Cover image for Council
Tobin, Greg.
Personal Author:
First edition.
Publication Information:
New York : Forge, 2002.
Physical Description:
333 pages ; 25 cm
General Note:
"A Tom Doherty Associates book."
Corporate Subject:
Format :


Call Number
Material Type
Home Location
Item Holds
X Adult Fiction Open Shelf
X Adult Fiction Central Closed Stacks
X Adult Fiction Open Shelf

On Order



In this powerful sequel to Conclave, the acclaimed novel of the papacy, you will enter the shadowy corridors of the Vatican with the pope himself and go behind the scenes of the debates and intrigues that affect the lives of one billion Catholics around the world. Council is the riveting story of the first American-born pope, who sends shock waves throughout the Catholic Church when he summons a new ecumenical council, or gathering of the world's bishops - the first since the revolutionary Vatican II in the 1960s. His mission: to bring crucial, long-needed changes to the life of the Church he loves. Council is the passionate story of the men and women who are drawn into the maelstrom of faith and politics, passion and power. The pope who faces the most difficult crisis of his life . . . a beautiful journalist who loves a priest . . . a powerful Irish cardinal who bitterly opposes the pope's call for a council . . . a South American businessman who once served in a death squad . . . an American priest who is torn from his troubled parish to play a role in the pope's dream . . . all are front line soldiers in the battle of good against evil. Council is the intimate, detailed look at the daily life and the crushing responsibilities of the papacy, as conflict and conspiracies whirl around the controversial figure of Celestine VI, the surprise choice of the cardinals in the aftermath of a terrorist assassination of a beloved pope. Told with authority and sensitivity, insight and knowledge, Council is a story you'll never forget.

Author Notes

Greg Tobin is an award-winning Catholic author of popular fiction and nonfiction. A former editor and senior publishing executive, he is currently a full-time writer. He is a graduate of Yale University. Tobin lives with his wife and sons in South Orange, New Jersey.

Reviews 1

Publisher's Weekly Review

Tobin's latest novel about Catholic church hierarchy is a well-intentioned but unfocused, cluttered affair in which an American pope initiates a massive effort to take the church into the 21st century with a new ecumenical council. Timothy Mulrennan is the New Jersey archbishop who suddenly ascends to the papacy after a controversial election that takes places shortly after the assassination of Mulrennan's Filipino predecessor. The earnest, compassionate American quickly throws his energy into the massive task of assembling a council (a gathering of all the bishops around the world) for the first time since Vatican II in 1960, reasoning that the lightning pace of life in the electronic age warrants a reconsideration of theological principles. He faces formidable opposition from the conservative wing of the Vatican, but an even more formidable enemy surfaces when doctors detect a spinal tumor during a routine medical exam. Tobin writes with conviction about the issues facing the Catholic church, such as the role of the laity in church affairs, but the endless political wrangling over the formation of the council itself is unlikely to interest any but the most die-hard pope watchers especially since these obscure questions seem dated vis--vis the current sordid scandals. Moreover, the romantic subplot involving a priest and a journalist is mawkish and hackneyed, and a political conspiracy led by a prominent conservative cardinal is pure melodrama. Tobin has forged a solid career by writing with elegance and grace about contemporary religious questions, but this is a subpar effort. (Aug.) Forecast: The child abuse scandals may win the book some extra attention, but they only underscore that Council's belabored procedural detail is beside the point. (c) Copyright PWxyz, LLC. All rights reserved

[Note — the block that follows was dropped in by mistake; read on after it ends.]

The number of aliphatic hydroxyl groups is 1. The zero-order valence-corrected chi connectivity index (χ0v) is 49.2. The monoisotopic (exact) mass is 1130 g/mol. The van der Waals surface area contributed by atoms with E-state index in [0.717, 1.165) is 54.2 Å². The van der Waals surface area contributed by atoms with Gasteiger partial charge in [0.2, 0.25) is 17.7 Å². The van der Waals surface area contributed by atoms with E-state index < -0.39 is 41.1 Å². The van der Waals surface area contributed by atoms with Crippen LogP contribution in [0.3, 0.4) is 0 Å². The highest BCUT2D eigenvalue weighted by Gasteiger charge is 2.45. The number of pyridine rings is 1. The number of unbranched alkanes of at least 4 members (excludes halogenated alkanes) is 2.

CHAPTER ONE Jersey City, New Jersey, September 11, 2001 The archbishop, a lean, almost ascetic figure, tall with broad shoulders that filled out the flowing emerald-colored Chasuble, bowed deeply toward the altar in a gesture of obeisance and reverence as he deliberately pronounced the words that sacred Tradition and Scripture attribute of Jesus Himself: "This is my body." He paused for a heartbeat, then continued: "Which will be given up for you." Timothy John Cardinal Mulrennan lifted the host, a thin water of unleavened bread that had, with his words, become the body of his Lord Jesus Christ. He held the host aloft before the gathered attendees of this special, early-morning mass, then replaced it in the plate and genuflected before it. Next, he took the chalice of wine intermingled with a drop of water and pronounced the similar words of consecration in a clear, measured cadence: "This is my blood, the blood of the new and everlasting covenant, which will be shed for you and for all, so that sins may be forgiven." Again, he breathed silently before he added in a near-whisper the admonition that he brought Christians together for two thousand years: "Do this in memory of me" The gleaming upraised vessel reflected the blameless sunlight that shot through the windows of the chapel, in St. Peter Hall on the college campus, which were open to a bright, cloudless new day. Cardinal Mulrennan had returned from Rome less than twenty-four hours earlier, ending a brief vacation trip combined with a visit to the Holy Father. He had been emotionally shaken by the sight of the old man whom he so loved--a bent and shrunken shell ravaged by age, disease, and the woes of the world, and still suffering the aftereffects of an assassination attempt twenty years before. Yet, never had he known the people to be so mentally acute, attuned to the spiritual currents across the globe, even prophetic in his words and his attitude. The pontiff--the holiest man Tim Mulrennan had ever known--had sadly predicted a renewal of evil and darkness in the earthly kingdom, Which very soon he would depart.…Difficult to believe on such a warm and glorious September day that war, pestilence, and famine might descend upon the people of God. Mulrennan smiled to himself as he continued the sacramental rite of the Eucharist, through the Lord's Prayer and the Agnus Dei and as he served Holy Communion to the community which had gathered for the planned events of the day--another busy, overcrowded schedule for the cardinal who was responsible for the care of one and a half million souls in the Archdiocese of Newark, within hollering distance of Manhattan island. God is in charge, his spiritual director, an old priest colleague and mentor, Father Joel, always reminded him. Let God do His job and try your very best to do yours . Simple as that. Though Timothy Mulrennan's job was quite demanding and complex and highly public; still, he stove for simplicity and focus amid the heavy challenges and responsibilities that he faced nearly every day. Like the pope himself, Cardinal Mulrennan was a successor of the apostles, a member of the worldwide college of bishops which is charged to teach the ancient faith and to tend the far-flung flock of Christ. Yet he also believed that the Bishop of Rome was indeed first among equals, a direct inheritor of the ministry of St. Peter and the living representative of Christ on earth, His vicar and chief servant. Not that he spent a lot of time thinking about the meaning of the apostolic succession…he was more often too busy with the day-to-day affairs of his diocese to soar into such elevated theological realms. In front of him each day was laid a crushingly packed agenda of activities--masses, talks, meetings, charity dinners, parish visits--that would cow any corporate CEO. But he liked it; in fact, he thrived on it. The trip from which he had just returned, which had included a several-day holiday in Ireland, his ancestral homeland, was the very first lengthy break he had taken since his appointment to this archiepiscopal see. Occasionally he had taken a two-day "weekend" (in the middle of the week, of course) or squeezed in a round of golf on the Essex County public course, or a few days on retreat, which was always more work than relaxation. So he actually felt refreshed and ready to tackle this first full working day, feeling blessed that he was in a job assignment that he loved. He was grateful that his five years in a curial position in Rome had ended with his appointment to the archdiocese where he had been born, raised, and educated. In fact, in his homily morning, after the Gospel reading from Luke, in which Jesus calls the apostles to join Him in His ministry, Mulrennan spoke to the forty or so professors, deans, and administrators from St. Peter's College about their connection to the apostles and their role in proclaiming the Good News, and he urged them, too, to be grateful for such a vacation. This mass was the archbishop was a part of their day-long convocation to mark the beginning of a new academic year. "Push your boats out farther into the waters and let down your nets," he preached, echoing the words of the evangelist. "The fish you will catch, even after you think there are none left to harvest, will astound you--even as Simon Peter and his men were astounded. Let yourselves be surprised by God and his Power to work miracles in your lives and the lives of those you touch through your profession." If every Christian, and every Catholic, were to heed the simple instructions of Jesus, how the world would be transformed and the light shine through any darkness or disaster that might befall God's people. "They left everything behind to follow Him--all the way to His death and resurrection and beyond, to the end of their days. And today He calls us, his latter-day followers, to do the same. His message is changeless, asking us to change and become fully whom the Father created us to be." When the liturgy ended, at about 8:20 A.M., the archbishop stayed for a quick cup of coffee with the college president, a Jesus priest friend of many years, along with the other academicians and religious who pressed him for details of his ad limina Vatican visit and asked after the health of the Holy Father. "As you know, he is planning a trip to Armenia, the oldest Christian nation in the world," Cardinal Mulrennan said, "and is still determined to travel to Iraq some day. And I certainly would not bet against him--based on strength of will alone. His physical body is failing him, certainly as it does everyone, but his mind and spirit are stronger than I have ever seen, and I have known him for almost forty years." He had first met the future pope at the Second Vatican Council when the Pole was a young bishop--had observed the philosopher-pastor's fertile, restless mind at work even then. "I pray for him everyday. And he pray for us." By eight forty-five he had extracted himself--gracefully, he hoped--from the gathering and made his way to the car in the crowded college parking lot. A young priest named David Gallagher awaited him and would drive him back to Newark. Mulrennan got into the front seat instead of the back, pulled on his seat belt, and turned on the radio as the driver pulled onto the narrow street. He set back and closed his eyes. A news bulletin caused him to jerk upright and turn up the volume: An airplane had just crashed into one of the World Trade Center towers. "David, let's drive toward Liberty state Park, quickly." He caught intermittent glimpses of the towers across the river and saw for himself that smoke was rising from one of them. Less than ten minutes later, as they headed directly for the park on the Turnpike extension, he witnessed the swift, eerie approach of another airplane and a second heart-sickening explosion, and heard the echoing boom: Both towers were now on fire. "Good God," he muttered. "God, no, no, no," He wanted to bury his face in his hands, but he could not look away from the horror. Father Gallagher, a thirty-year-old who had been ordained less than four months before, drove on until he got to the park, pulled into the visitors' lot. Timothy Mulrennan bolted from the car and ran across the grass and pavement to the water's edge, unable to comprehend the scene he was witnessing. Irresistibly, his heart was drawn to the sight, though his thoughts were racing in every direction, tumbling through his brain. What was happening? Instinctively he knew it had to be a terrorist action. But how could something like that succeed? Weren't there security measures to protect our domestic airspace from such attacks? The sky remained oddly, defiantly brilliant, the air perfect --but for the inky columns of smoke from the giant towers that rose and merged into one evil black cloud. He and Father Gallagher then sped up to the pier where commuter ferries routinely shuttled back and forth across the water throughout the day. There were a few stunned commuters present and--significantly--a group of Jersey City firefighters loaded down with their equipment, waiting for the next outbound boat, which approached rapidly. One of them called out to Mulrennan: "It's the archbishop! Over here, Father!" With his distinctive urban Jersey accent he pronounced it "fawdder". Tim jogged over to them, joined them on the deck of the ferry, along with some cops, nurses, and emergency medical workers--about three dozen in all. The ferry captain allowed the few civilians who wanted to make the trip to board, then pulled away from the pier. The waters were calm, clean, reflecting the bright blue day, but as they approached Lower Manhattan the ugliness of the destruction, the debris from the initial twin impact still floated on and above the harbor. The burning towers loomed. Tim Mulrennan looked away for a moment, to the south, to the Statue of Liberty which stood unviolated but a sadly silent witness to the event. She provided no answers. The radio blared blared news reports but provided no information beyond What they could see with their own eyes: a terror attack, a horror that only grew larger as they moved ever closer. As the boat approached the New York side, the archbishop called the men and women together for a prayer. He had no idea what lay ahead for them when they arrived at their destination. He knew that they would plunge immediately into the burgeoning chaos and put their professional skills to saving lives, as many and as swiftly as possible. God be with them…. "God help us in this hour of difficulty and danger. Please be with those who have been injured and killed in this violation of our homeland. Please give strength to your servants who seek to help others in this terrible hour. We ask in the name of Your Son, the Prince of Peace, and the Holy Spirit, with the Blessed Mother, for your love and support in these efforts. Amen". He blessed the bowed heads with the sign of the cross. The men and women then lifted their faces grimly and turned toward the looming, threatening cityscape. One of the firefighters came to Tim and said, "My brother is a Port Authority cop. He works in there. I spoke to him last night. He and his wife have three boys". Tim's mind reeled: How many thousands of people were in those buildings, and below ground and on the street, on the trains that fed into the World Trade Center underground? Tens if not hundreds of thousands of souls flowed into the area for work and tourist visits every single day. Now, many were trapped, many had probably been killed. What lay ahead in the next hour? What could he do? He looked around for Gallagher; he had lost track of the young priest. There he was, standing as still as a rock at the forward rail of the ferry, watching. Then, movement from above, a rumbling that Mulrennan felt in his bones. He looked up as the ferry closed the last hundred yards to the slip. One of the towers splintered near the top and collapsed upon itself. At first slowly, then with increasing velocity, the structure disappeared in a sideways explosion of smoke and debris, falling almost gracefully to the earth. A bloody gray smudge against the sky was all that remained beside the still-erect sister tower, which continued to burn. He looked at his watch: ten A.M. The ferry finally docked, after an agonizing ten or fifteen more minutes, and the cardinal from New Jersey stood behind the rescue workers, allowed them to debark first and dash directly toward the disaster, followed by the handful of commuters who seemed stunned, scared, uncertain. where to go or what to do. A few minutes later, Mulrennan and Gallagher reached the street off the pier and stood there trying to orient themselves when it happened again: The second building, the one with the distinctive three hundred sixty-foot television mast atop, the first to be hit, fell. Gasps and screams from the people in the street. The earth, this seemingly impregnable island of granite, shifted and vibrated beneath his feet as the giant structure shuddered in its death throes. "Oh, dear Christ!" he cried, uncomprehending, like a child. * * * "The world has been changed, forever--by the power of evil. Let us, then, change the world, with God's help--by the power of good". For the second time in twelve hours he preached a homily, this one unanticipated, and this time in the familiar cathedral basilica that was his home church. Sacred Heart Cathedral in the heart of the city of Newark stood majestically on a hill amid the lush greenery of a park and the poignantly stark reality of urban decay, in a "bad part of town," to those who did not live there. From the chancery one could see the Manhattan skyline clearly, now palled by a sinister curtain of smoke and ash illumined by searchlights and bereft of its mighty towers of commerce. The cardinal had opened the doors of the church, which had been designated a basilica by Pope John Paul II upon his visit there in 1995, and hundreds of Catholics and other locals had streamed in for a special prayer service on this day of horror. The people had prayed the rosary with their shepherd and now leaned forward in the pews to hear his words. "So many in our local community have died, including firemen, policemen, rescue workers, Port Authority officials, and civilians who worked in he buildings that have collapsed. How many? Perhaps thousands of souls have perished. Others are lost, and we don't know whether they're dead or alive. Will they ever be found? Will their families ever know what has happened to them? How can we cope with the terrible grief and anger that we feel tonight? What will tomorrow bring? So many questions, and precious few comprehensible, acceptable answers. What then, are we to do? "First, my dear friends, we must pray. We must lift up our dead and lost brothers and sisters into God's waiting arms. We must ask our Blessed Mother and all the angels and saints to intercede, as the holy messengers they are, to carry the souls of our loved ones to the eternal rest that is the Father. We say very directly through our prayers: Receive them, Lord, here they are, lord, those who themselves passed through the horror as we here did not. And help us to find survivors who may be buried, clinging to life--if it be Your will". His own lungs still burned, and his eyes stung horribly; there were no more tears to cry, but the nerves and blood vessels ached, blurring his vision. He could still smell the stench of dust and death, and he only wanted to go back to the scene, the unspeakable vision of violence and devastation that was now being called Ground Zero--the very epicenter of the handiwork of the Evil One. When this prayer service was over he would return and stand by the men whose task now--indeed an impossible task--was to remove the shattered remains of steel, glass, and concrete that had buried their fallen comrades. An archbishop never for a waking moment forgot who and what he was: a man set apart from others as their shepherd and overseer. But in these terrible moments, Cardinal Mulrennan had felt as helpless and abjectly human as anyone-a man among his fellow men in their worst time of grief and terror. Still, the bishop's special ministry was such a part of his being that he could not stop himself; his mind and body had switched on a sort of spiritual autopilot- which had not yet switched off. For several hour he had walked among the people of the city, helped some of the injured find medical assistance prayed with firemen and emergency personnel, carried water and supplies to the front line of the rescue effort, looked for any familiar face-for any little sing of hope or comfort--but saw none The rescue work had been delayed for crucial hours by the scary instability of the site, devastated buildings on the verge of collapse, threatening the men on the ground. Police had pushed people toward the north, out of the war zone. A flood of dust-grimed men and women, refugees, flooded uptown on the streets and highways with remarkably little panic Mulrennan soon realized, after talking with firemen and medical teams who tended to the wounded on street corners, that hundreds of New York City and port Authority officers-fire and police-had been lost when they rushed to responds to the emergency. Radios were on everywhere and the news reports wafted through the air with the asbestos, soot, paper, and debris across the grid of chaos that was lower Manhattan… Father Gallagher had stood with him and walked with him each difficult step of the way, until both men's black clerical suits had turned white with the inescapable dust, their faces unrecognizable behind masks of grime. Every new secretary endured a lengthy training period with his bishop. For some it took a year or longer to get the hang of the job in all its complexity-and to learn the personality of the boss. This young priest was getting an education that neither he nor his archbishop could ever have imagined. "Second, we must tend to those who are left behind, whose lives have been torn asunder by this evil act. They need us now-and they will for a long times to come: the spouses and the children and the parent, the loved ones in the winder community .As never before, we must stand together in love and solidarity with each other. We must recommit to each other in the name of our Savior" Mulrennan wore the bright red choir vestments of his office, including the little red skullcap and the golden cross upon his chest. He had striped off the day's clothing and showered but had not eaten. His staff had attempted to sit him down to feed him something-soup, bread, anything-but he had refused. He desperately carved a smoke, but did not give in to that temptation. He had gone into his personal chapel in the chancery for some solitude and silence. Then he had come directly to the basilica where he greeted the faithful, welcomed them into the candlelit house of worship where he had been ordained a priest thirty-eight year before. Now he was their bishop and they came to him for say to then that made sense? He had not prepared a homily, but spoke from the gut. "Thirdly, we all must face judgment, we the living and the dead. The late Cardinal Hume wrote about judgment in this way: 'Judgment is whispering into the ear of a merciful and compassionate God the story of my life which I had never been able to tell.' In this life, even with those we most love and trust, our story in never fully shared. Fear of being misuderstood, inability to understand our selves, ignorance of the darker side of our hidden lives, or just shame, makes it very difficult to share. Therefore, so often, our story is not told in this life. Our brothers and sisters who have gone before us are right now telling God their stories and hearing His compassionate response. And finally we must reclaim our lives after the times of mourning. It may be difficult, perhaps impossible, to imagine our families and our job ever being the same. It will require hard work and constant prayer to rebuild our lives. But God calls you to do so, for His sake, and for the sake of our children .Yes, we are afraid. Yes, we are sad. Yes, we are angry at the perpetrators of such a crime. And in such times God calls us more than ever to love our neighbor, to gives of ourselves without stint or favor. May we see the countenance of god before us in our efforts to change hearts and to go change the world .Now, as do each day in the Holy Mass, let us exchange with each other a sign of Christ's peace and love". He stepped down from the pulpit and mingled with the archdiocesan staff and his auxiliary bishops who sat before the altar .he embraced each man and woman as tearful congregation did the same, by the hundreds. Just a few hours before, at about five p.m., Young Father Gallagher had "rescued" the cardinal, who would probably still be wandering the gray-shrouded, shattered streets if he had not. Remarkably, he'd had the presence of mind to borrow Mulrennan's pocket date book, and on his cellular telephone he had contacted the chancery up at St. Patrick's Cathedral. He had then pulled Tim Mulrennan away from the field of death and destruction, and the two of them walked the forty blocks uptown, where the New York cardinal's people shoved them into a police car that took them across the closed-off George Washington Bridge at which one of Mulrennan's own men picked him up and transported him safely back to his home. Home…never to be the same again, but always his home. * * * Rome, December 24, 2002 * * * Kurt Schulhafer sat expectantly in the back pew of the nearly empty church a few hours before the midnight service was to begin that would herald the celebration of the birth of Christ. Years of discipline as an officer of the Vatican's Swiss Guard allowed him to maintain a rigidly calm outward appearance, even as he felt his internal organs churning with fear. The scents of burning candle wax and flowers mingled in the dense, dark air of the baroque structure. He kept his breathing even and shallow, his hands flat atop his knees. Colonel Kurt Schulhafer, the top uniformed commander of the men who guarded the person of the Holy Father, awaited his secret appointment with a man he had never met before, only spoken to in a brief telephone conversation. He was not accustomed to such cloak-and-dagger maneuvers but understood the necessity of extreme precautions in this situation. An immoral situation of his own creation. How had he come to this place, this turn of events, this evil? Had he not tried to live an upright, even spotless life in service to his Church and his God? When--how--why had it all turned sour and evil and wrong? He attempted to pray but could not. The words, the feelings would not come…the unalterable truth stood in the way. He closed his eyes and tried again: God--the single-syllable Name stuck like a fish hook somewhere between his intestines and his heart. The pain only grew worse. He remembered the first time he had seen Carl Boehmer, a recruit for the Guard, a stocky, rough-hewn mountain boy who knew not what he was getting into, five hundred miles from home and a million miles from the life he had known for the first nineteen years. A raw country recruit like hundreds of others before him. Why had he been different, special? Seven years ago…Schulhafer himself had been that much younger and further removed from his own mortality. He had been a captain of the Guard then, one of three company leaders of the uniformed group, proud, newly married and expecting a first child, hoping for a boy. His wife, Marta-Marie, had quickly lost her seemingly uncritical adoration of the men who wore the funny bumblebee uniform, as she came to call it. "Marching around like toy soldiers without guns," she said. "Who do you think you're protecting--or impressing?" She had spoken with a smile on her pretty pink lips, but the words stung worse than any bee could. "The great Michelangelo created these uniforms," he had protested. "I don't give a damn," was her reply. The resentment caused by those words did not fade away, in fact deepened and hardened as the years passed. He sat there on the hard bench in the dark church and heard her say it--and many other things--again and again. Was she aware how much her words, tossed at him so casually, had hurt him, had driven him away? Her voice echoed through his brain even now in this strange, unwelcoming place.… "Herr Schultz." The voice from behind and above startled the seated man, punctured the bubble of silence he had imagined would surround and protect him from evil. He turned to address the man but saw only a shadowy black from in the darkness, dimly backlit by a bank of devotional candles. "Yes," Schulhafer answered, acknowledging the agreed upon code name. Then he remembered the proper password response. He said, "Mass will begin soon for the faithful." "Well, my friend, we meet at last," the stranger said, coming around to join Schulhafer in the pew. He spoke in perfect German, but without an easily identifiable foreign or regional accent, though something about the voice-- about him--was faintly familiar. The scents of cologne and tobacco mingled cloyingly about him. "There is not much time, so let us get to the point." "This is difficult for me. I have never done such a thing, you must understand." He himself still did not understand how this man had known to approach him at just this time, when he was most desperate and confused--and afraid. It disturbed and frightened him: an anonymous phone call…a proposition…a meeting time and passwords…If this man, seemingly from nowhere, knew about his problem, then who else did? At least this was a potential solution--a way out--however terrible the method. "I do. I am a man of business, but also a man of faith. It is certainly not an easy or unconsidered matter we are dealing with. I am prepared to move forward if you direct me to do so. And if you have the money." "Yes, I have the money." Colonel Schulhafer scanned the nave of the church, looking for any familiar face or indication of threat. He wondered whether he would feel at ease, truly comfortable in his own skin, ever again. In the interior breast pocket of his woolen jacket was the key to a locker in the Termini, the railroad station, unmarked American notes, mostly one hundred-dollar bills. He had borrowed, begged, and lied to obtain such a large amount of cash--though it had not been as difficult as the decision to end another man's life. He fingered the key in his own pocket. Once he gave it over to the stranger, the decision was sealed. He wanted to ask many questions, but his tongue was frozen with fear. "Let me review the terms briefly--then I must ask you a question," the man said in perfectly modulated, clipped speech. He sounded to Schulhafer like a fellow military man. "Fifty thousand dollars cash, U.S.--untraceable. Half in advance. The task is to eliminate one Carl Boehmer, sergeant of the Swiss Guard, by whatever means deemed appropriate--" The ghostly figure had kept his face in near-complete shadow, so it was impossible for Schulhafer to get a clear view. He was not a large man but was bulked up by a dark topcoat. He paused, listened to the faint echo of his own voice, then continued. "At the earliest possible time. In fact, I will tell you, frankly, Her Schultz, that he shall be dead by tomorrow midnight, so you need not worry on that score." "Do you have to tell me this?" the Guard colonel interjected, now shifting nervously in the narrow wooden pew. "Yes, Mein Herr. And I require you to tell me something, before I carry out this mission." Schulhafer felt the killer's eyes bore into skull. "Why exactly do you require this man to die?" "You did not tell me this was a requirement." "I am telling you now, sir. It is what they call a deal-breaker. Although I have a notion, as I mentioned to you before, I must know , as a matter of professional interest." Schulhafer could not see the ghost's face but thought he detected a cruel smile there. He had no choice. He lifted the locker key from his inner pocket and discreetly slid it down and into other's open hand. Then he spoke in halting bursts. "He has threatened to blackmail me--ruin my family--he claims we had an affair--he is a homosexual and he says he will expose me unless I leave my wife and children. I believe he is insane. This is so wrong-- dangerous--my career will be over if this ever becomes known. And my family--" He tightly folded his hands and hung his head in shame. He wanted to be invisible, to die. "Is it true, what this man says?" the other pressed. Kurt Schulhafer hesitated. What did it matter now whether it were true or not? Boehmer was as good as dead. And why should he tell this criminal? He decided to bluff and hope for the best. "He actually believes it. I think he wanted to be--that is, he wanted me to be his lover. Usually we are quite able to able to screen out homosexuals in the application and training process. I don't think how he managed to keep it secret for so long." "We all have secrets, Colonel Schulhafer." He did not tell the colonel his secret: that he already knew what the colonel had so reluctantly revealed, and more; that Boehmer would, later the same night, "commit suicide" by gunshot into the roof of his mouth. "We agreed not to use real names," the Guard commander shot back, looking over his shoulder at the low arches behind the two seated men. It's time to go, he thought. The image of Carl Boehmer, the young Guard who had loved him recklessly and unspeakably, would not fade from his mind. He could see the face, the hundred planes and lines and valleys there, the simple handsome eyes that spoke silently and eloquently of hurt and jealously. The face that would soon be dead and forgotten by the living. He must go now. "No names," he emphasized. "Yes, you excuse me, please, for the lapse. We all have our lapses, too. Tell me the truth, my friend. I must know every aspect of the case, for my own protection. Who knows, you might wish to have me eliminated in the future. It is not unheard of in this business." "I don't see why--" "The most important thing--more important than you or I--is the truth. That is what this Church stands for, the purest truth man has ever known." He looked up to the ceiling and Schulhafer could now see his profile: a high brow, fine sculpted nose, and strong chin. "Untruth must be eliminated, like heresy. Do you see what I mean, sir?" "You are preaching to me of truth in this house of God, when we are arranging the elimination of a young man." "A homosexual blackmailer, a criminal. I can sleep at night, can you? I provide for my family, and I confess my sins. I do what I believe is God's will--even though sometimes I don't like it. Well, I don't have to like it, but I am required to accomplish His will to the best of my imperfect ability. Tell me then, in frankness, between men: Are you afraid of Boehmer because he is telling the truth?" Schulhafer was afraid as he had never been, for his own life and for his family. What would happen to them if this terrible thing became public knowledge? Yes, he was afraid of Boehmer, a mercurial, uneducated young man.… Often these men were stolid Alpine stock, bred to conform, intellectually uncurious. Only male Swiss citizens under thirty years old, at least five-foot-eight, single, and "of good character" may apply to join the Guardia Svizzera Pontificia . The duty is not onerous: eight-to ten-hour shifts, divided among the three squads, known as Geschwader , of thirty to forty men. Single men were expected to remain celibate, maintain strict moral conduct always. Most importantly, they had to be able to look good in the somewhat ridiculous regalia they were required to don: uniforms of red, yellow, orange, and blue felt strips, plumed metal helmets or black berets, knee socks, armed with halberds and concealed nine-millimeter pistols. The hundred-man military force, separate from the regular civilian-run police force, called the Ufficio Centrale di Vigilanza (or just the Vigilanza), has been the pope's personal bodyguard since 1509 and is headquartered off the Porta Sant' Anna entrance to Vatican City. They take a special oath--called the Giuraménto --to protect the Supreme Pontiff and, during the vacancy of the Holy See, the Sede Vacante , the entire Sacred College of Cardinals, who must bury the dead pope, temporarily administer Church affairs, and then elect the successor within a two- to three-week span. So these modern-day mercenaries, heirs to a noble tradition of loyalty to the person of the Holy Father. On May 6, 1527, nearly one hundred fifty Guards (of the 189 then in existence) were massacred by Germen Protestant invaders in St. Peter's Basilica. The surviving contingent helped the Medici pope, Clement VII, escape to the Castel Sant' Angelo, and subsequent pontiffs never forgot that act of self-sacrifice. When Paul VI reorganized the papal security system, only the Swiss Guard remained intact when other units were disbanded or reconfigured. Every year, May 6 is commemorated with special ceremonies and a papal mass. The usual tour of duty was two years, but Schulhafer was a "lifer," with eighteen years under his belt. He had made it a career, and a somewhat comfortable one, with retirement not far off in the future. He would still be young enough to enjoy the rest of his life in his home canton of Wallis, where his parents and brothers still lived. Within the past year he had served at two historic papal funerals, occasions of splendor and sadness, complex logistical and security challenges, events that required him and his men to put into practice the intense training they had all undergone. Yes, they were ceremonial adjuncts, but an integral part of the pontifical traditions at the gate of the unknown figure. His heart had swelled with pride at the performance of the Guard--crisp, professional, unobtrusive yet ever-present throughout the funeral ceremonies. He had been especially proud of Vice-corporal Boehmer, his protégé and friend, who executed his tasks and led his men almost flawlessly throughout the days of mourning under the glare of international press scrutiny. How had such love and admiration turned into this--this terrible necessity, this sinful ending of a human life? The last time he had spoken with Carl Boehmer, several days ago, had been emblematic of the place they had come to in their troubled relationship. Carl had come unexpectedly to Schulhafer's residence in Vatican City, the apartment he shared with his wife and son. Marta-Marie had answered the doorbell, welcomed Carl inside and called for her husband. The boy, Josef, was napping, a blessed and unusual relief for the parents on a Saturday afternoon. It was a scene of apparent domestic stability and serenity, and the younger Swiss Guard officer stood there awkwardly, his broad shoulders hunched, observing the quiet scene. Schulhafer pecked his wife on her cheek and came to the door. "Carl, what do you want?" he asked, keeping his voice low and even. His own heart thumped wildly within his chest, attuned to the danger and electricity of this potentially unwelcome, unfriendly confrontation. "Colonel, I am sorry to disturb you at home, but I must talk to you." He looked up at the taller man, his superior and lover, with the penetrating, brown-eyed gaze of a spurned pet. "Let us go outside," Schulhafer said. "It's not--I don't mean to intrude in your home, but--" "I understand. We will go out." This Swiss Guard colonel matter-of-factly told his wife he must leave for a while, would be back soon, and he took his hat and winter jacket as he left with Boehmer. The two men went downstairs and outside, exited Vatican City through the familiar gate with a wave to colleagues at the guard station. Did any of them know? Schulhafer wondered, more than idly. Or suspect? He jammed his hands in the pockets of the jacket and walked, head down, at a brisk clip until they were several blocks from the Vatican. He had not said a word, nor had Carl Boehmer. Finally the younger man broke the silence between them. "Kurt, I have missed You, I need to see You, to be with you. Why are you pushing me away like this? What have I done?" "I told you, we must stop seeing other. It is wrong." "Why wrong? When we are together…I know it is difficult for you with your family. I will make it as easy as possible. I am not going to upset your life, but I have to see you, I can't end our friendship like this. It's not wrong, not at all." It's more than you and me. I mean, my wife doesn't suspect anything, but if we continue she might--she's not stupid. I need her. I love her. It cannot continue, you and me. And we have to work together. It's not right many reasons, Carl." "You're afraid. I understand that. I can help you. But don't cut me off, don't end it like this, I beg you." "Don't say that. Don't make me the bad guy. Believe me, it's not easy for me, either, but I must do the right thing, for many reasons." He pulled his hands from the pockets and held them at his side as they walked, the frosty December air biting at their faces. Schulhafer hated confrontation, preferring gentlemanly agreement between friends. He had confessed his mortal sin to a new confessor, an American priest, who had immediately required, as penance, that the Swiss Guard commandant end the relationship with the younger man--without delay or hesitation, no matter the emotional upset it would cause either party. He had hoped the American would be more open, more liberal, but had been disappointed--again. So, Kurt Schulhafer had indeed broken off with Boehmer several days earlier. But Carl had not accepted the end of their relationship. Tears clouded the colonel's vision as he sat in the dark church. Why was this man whom he did not know forcing him to reveal his innermost secrets? As much as he had dreaded taking this step, he now faced an abyss to which he thought he had turned his back. Dear God, I am sorry, I am so sorry, forgive me! "I thought I loved him, and that he loved me," he finally admitted. "How could you do such a thing?" the stranger asked. "This is contrary to the law of God and law of the Church. You are treading very dangerous ground, Herr Schultz." The other man, Boehmer, would pay the ultimate price for his unspeakable crime. "I do not submit myself to your judgment, only to God's." "Sometimes God uses men to achieve His works, even imperfect men like you and me. After all, He put us on earth and created us in His image and likeness for some reason--to reflect His love back to Him in the best way we can." The stranger fingered the proferred key, then deposited it inside his coat. His hand lingered there. He turned to look directly at Kurt Schulhafer. "We do what we can for Him," the man repeated. "Especially in these evil times." "I have tried. God knows--" The Swiss Guard commandant drew in his breath sharply as he saw the dull glint of the knife blade sliding from beneath the other's dark coat. "What are you going to do?" he asked, cursing his own stupidity. Swiftly, but gently, the killer placed his right hand on Schulhafer's arm and leaned toward him. His left hand pushed the ten-inch serrated blade deep into the colonel's abdomen, puncturing the intestines. He then pulled up, along the rib cage, with a powerful, practiced stroke, like a butcher. The tip of the blade angled up and just nicked the heart. Blood rapidly filled the body cavity and spilled onto Schulhafer's legs. The murderer removed a dark towel from his coat, wiped his hand, and dropped the towel on the dying man's lap. After removing the colonel's wallet and ID badge and papers, to confuse and delay identification, he made certain that Kurt Schulhafer remained upright. The he rose from the pew and strode quickly to the church door, moving like a ghost through mist and shadow into the silent night of sacred anticipation, the killing blade secured beneath his own coat. Copyright © 2002 by Greg Tobin Excerpted from Council by Greg Tobin All rights reserved by the original copyright owners. Excerpts are provided for display purposes only and may not be reproduced, reprinted or distributed without the written permission of the publisher.